Reacting to Countywide Transit Corridors

Reacting to Countywide Transit Corridors

On Friday [July 26], the Planning Board sent to our council its 130-page recommendations regarding the proposed bus rapid transit (BRT) system. It is recommending a network of 81 miles along 10 specific corridors — (1) Georgia Avenue North; (2) Georgia Avenue South; (3) MD 355 North; MD 355 South; (5) New Hampshire Avenue; (6) North Bethesda Transitway; (7) Randolph Road; (8) University Boulevard; (9) US 29; and (10) Veirs Mill Road.

Our Council will hold a public hearing on these recommendations on the evening of Sept. 24. The public hearing had originally been scheduled for Sept. 10, but I felt that such an early date did not give our community enough time to absorb this important document and its recommendations, and the Council President agreed. So we were able to push it back two weeks. After that, the committee I chair, the Transportation, Infrastructure, Energy & Environment Committee, will hold a series of work sessions in October. The goal is to get this before the full Council before the end of the year.

While I am sure many of you will read the entire document, I am going to try my best to summarize here what the Planning Board is proposing. Hopefully, I will do it justice and provide a service to you.

But first — context. This "functional plan" does not in and of itself do anything. What it does do is give the County the legal basis for using, and where appropriate, acquiring rights of way for the purpose of accommodating BRT. As such, it is a predicate to being able to do anything in this realm. Much more work and detailed analysis will be done on this system as we move forward, work that the public will be fully engaged in, before our County commits to a specific plan along a specific road.

With that in mind, here is my cut at a summary of the Planning Board's recommendations:

  • This is a "functional" plan. A functional plan gives the legal basis for acquiring the rights of way to accommodate the desired service. The focus of the plan is to identify the corridors needed for a BRT network and the rights of way in those corridors needed for the level of service deemed appropriate.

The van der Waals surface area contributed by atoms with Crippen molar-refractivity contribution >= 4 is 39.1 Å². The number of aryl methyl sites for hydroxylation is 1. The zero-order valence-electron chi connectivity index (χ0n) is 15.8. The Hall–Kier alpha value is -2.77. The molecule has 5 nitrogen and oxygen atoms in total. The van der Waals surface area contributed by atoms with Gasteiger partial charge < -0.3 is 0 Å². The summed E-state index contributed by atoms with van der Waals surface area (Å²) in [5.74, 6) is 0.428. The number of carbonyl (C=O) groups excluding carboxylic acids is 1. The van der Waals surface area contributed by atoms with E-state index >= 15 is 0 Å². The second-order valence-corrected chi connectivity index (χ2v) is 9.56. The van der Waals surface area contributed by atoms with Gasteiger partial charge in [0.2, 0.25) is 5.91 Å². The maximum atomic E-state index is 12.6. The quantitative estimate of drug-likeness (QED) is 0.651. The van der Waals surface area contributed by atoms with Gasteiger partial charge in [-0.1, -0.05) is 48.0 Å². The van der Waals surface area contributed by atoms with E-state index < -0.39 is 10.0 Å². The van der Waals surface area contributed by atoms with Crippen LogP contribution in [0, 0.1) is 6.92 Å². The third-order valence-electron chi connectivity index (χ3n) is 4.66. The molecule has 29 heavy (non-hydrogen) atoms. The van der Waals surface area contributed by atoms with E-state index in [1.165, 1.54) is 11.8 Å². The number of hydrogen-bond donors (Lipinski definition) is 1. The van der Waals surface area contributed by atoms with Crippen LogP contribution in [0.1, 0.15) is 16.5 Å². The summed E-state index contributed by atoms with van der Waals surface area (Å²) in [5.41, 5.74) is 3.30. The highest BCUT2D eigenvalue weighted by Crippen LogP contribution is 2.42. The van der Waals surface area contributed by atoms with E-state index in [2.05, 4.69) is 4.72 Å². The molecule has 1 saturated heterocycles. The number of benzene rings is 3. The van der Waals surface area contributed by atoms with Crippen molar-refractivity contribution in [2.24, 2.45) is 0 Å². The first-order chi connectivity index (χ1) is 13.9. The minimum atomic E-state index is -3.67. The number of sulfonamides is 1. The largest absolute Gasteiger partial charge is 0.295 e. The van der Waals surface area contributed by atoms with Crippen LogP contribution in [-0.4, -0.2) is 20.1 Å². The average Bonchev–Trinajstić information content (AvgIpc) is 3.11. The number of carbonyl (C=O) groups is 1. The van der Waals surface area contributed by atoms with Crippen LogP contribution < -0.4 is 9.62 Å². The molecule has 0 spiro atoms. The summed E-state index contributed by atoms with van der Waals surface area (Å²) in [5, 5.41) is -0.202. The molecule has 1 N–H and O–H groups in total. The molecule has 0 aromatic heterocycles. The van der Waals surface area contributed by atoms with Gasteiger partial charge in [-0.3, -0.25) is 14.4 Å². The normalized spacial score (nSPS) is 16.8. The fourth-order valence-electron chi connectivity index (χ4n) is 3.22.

• The predicate to the plan is that between now and 2040, our typical planning horizon, traffic is going to get much worse. And it already is the worst in the nation.

  • Making more efficient use of our existing rights-of-way is our best option in response to increased traffic congestion.

  • Concurrently, we need to redefine our transportation metrics from how many cars get through a particular intersection to "person-throughput: providing as many people as possible with reliable travel options along our major transportation corridors; where feasible, providing a travel advantage to those who use transit; and reducing the growth of traffic congestion into the future."

  • Frequent, reliable transit service requires a network of dedicated lanes. Dedicated lanes can be achieved by either expanding the right of way or by repurposing existing lanes.

  • The Plan identifies three different types of BRT transit corridors: (1) Activity Center Corridors that connect multiple dense mixed-use areas; (2) Express Corridors that connect commuters at park and ride lots to employment centers; and (3) Commuter Corridors that connect moderate density residential areas to employment centers.

  • The Planning Board recommends giving first priority to the corridors with the highest ridership potential, which the Board believes to be the southern segments of the US 29 and New Hampshire Ave corridors plus MD 355.

  • The final rights-of-way will be determined during facility planning and design for individual corridors. Costs will be determined then as well and there will be opportunity for community input.

  • There are other communities that have successfully implemented BRT systems, including Eugene, Oregon and Cleveland, Ohio. In Cleveland, ridership increased 50 percent on what had been the most heavily used regular bus route.

  • Why BRT? It can be implemented faster, cheaper, and more flexibly than light rail. It can be implemented in phases, matching both demand and availability of capital. And it provides "a fast, convenient, reliable alternative to the single-occupant vehicle and increasingly congested roads." BRT also helps the County achieve its greenhouse gas emission goals — it could eliminate as much as 44,000 metric tons a year.

  • BRT will serve as a feeder to Metro and MARC stations, while local bus service will feed into BRT.

  • One-half of the forecasted BRT patrons are expected to be new transit riders.